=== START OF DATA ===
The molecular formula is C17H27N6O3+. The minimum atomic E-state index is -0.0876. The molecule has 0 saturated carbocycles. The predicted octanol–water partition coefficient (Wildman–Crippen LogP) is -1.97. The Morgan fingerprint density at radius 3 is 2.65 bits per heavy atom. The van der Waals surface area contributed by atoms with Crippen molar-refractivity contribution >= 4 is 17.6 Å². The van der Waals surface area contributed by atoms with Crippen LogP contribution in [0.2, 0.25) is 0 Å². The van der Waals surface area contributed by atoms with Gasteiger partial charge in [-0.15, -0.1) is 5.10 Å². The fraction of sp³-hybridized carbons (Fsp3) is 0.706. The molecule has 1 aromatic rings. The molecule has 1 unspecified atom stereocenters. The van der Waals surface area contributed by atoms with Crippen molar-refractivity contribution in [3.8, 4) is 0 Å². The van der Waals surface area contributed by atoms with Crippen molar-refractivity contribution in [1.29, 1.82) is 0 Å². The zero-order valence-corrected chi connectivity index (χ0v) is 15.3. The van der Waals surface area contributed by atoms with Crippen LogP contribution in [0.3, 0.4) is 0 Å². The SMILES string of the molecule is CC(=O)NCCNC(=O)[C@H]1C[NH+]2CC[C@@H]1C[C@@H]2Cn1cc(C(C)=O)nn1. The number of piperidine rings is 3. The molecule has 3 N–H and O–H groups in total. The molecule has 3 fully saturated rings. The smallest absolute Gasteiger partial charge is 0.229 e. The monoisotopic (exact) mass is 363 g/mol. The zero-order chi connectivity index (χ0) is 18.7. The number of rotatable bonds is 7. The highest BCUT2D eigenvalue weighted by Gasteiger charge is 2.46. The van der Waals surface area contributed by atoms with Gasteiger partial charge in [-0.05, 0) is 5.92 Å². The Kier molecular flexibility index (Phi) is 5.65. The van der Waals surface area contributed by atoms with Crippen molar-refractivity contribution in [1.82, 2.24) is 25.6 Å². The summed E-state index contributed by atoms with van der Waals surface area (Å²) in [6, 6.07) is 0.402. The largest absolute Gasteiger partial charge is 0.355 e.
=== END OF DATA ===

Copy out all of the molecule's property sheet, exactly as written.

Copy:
The molecular formula is C17H27N6O3+. The minimum atomic E-state index is -0.0876. The molecule has 0 saturated carbocycles. The predicted octanol–water partition coefficient (Wildman–Crippen LogP) is -1.97. The Morgan fingerprint density at radius 3 is 2.65 bits per heavy atom. The van der Waals surface area contributed by atoms with Crippen molar-refractivity contribution >= 4 is 17.6 Å². The van der Waals surface area contributed by atoms with Crippen LogP contribution in [0.2, 0.25) is 0 Å². The van der Waals surface area contributed by atoms with Gasteiger partial charge in [-0.15, -0.1) is 5.10 Å². The fraction of sp³-hybridized carbons (Fsp3) is 0.706. The molecule has 1 aromatic rings. The molecule has 1 unspecified atom stereocenters. The van der Waals surface area contributed by atoms with Crippen molar-refractivity contribution in [3.8, 4) is 0 Å². The van der Waals surface area contributed by atoms with Crippen molar-refractivity contribution in [1.29, 1.82) is 0 Å². The zero-order valence-corrected chi connectivity index (χ0v) is 15.3. The van der Waals surface area contributed by atoms with Crippen LogP contribution in [0.3, 0.4) is 0 Å². The SMILES string of the molecule is CC(=O)NCCNC(=O)[C@H]1C[NH+]2CC[C@@H]1C[C@@H]2Cn1cc(C(C)=O)nn1. The number of piperidine rings is 3. The molecule has 3 N–H and O–H groups in total. The molecule has 3 fully saturated rings. The smallest absolute Gasteiger partial charge is 0.229 e. The monoisotopic (exact) mass is 363 g/mol. The zero-order chi connectivity index (χ0) is 18.7. The number of rotatable bonds is 7. The highest BCUT2D eigenvalue weighted by Gasteiger charge is 2.46. The van der Waals surface area contributed by atoms with Gasteiger partial charge in [-0.05, 0) is 5.92 Å². The Kier molecular flexibility index (Phi) is 5.65. The van der Waals surface area contributed by atoms with Crippen molar-refractivity contribution in [1.82, 2.24) is 25.6 Å². The summed E-state index contributed by atoms with van der Waals surface area (Å²) in [6, 6.07) is 0.402. The largest absolute Gasteiger partial charge is 0.355 e.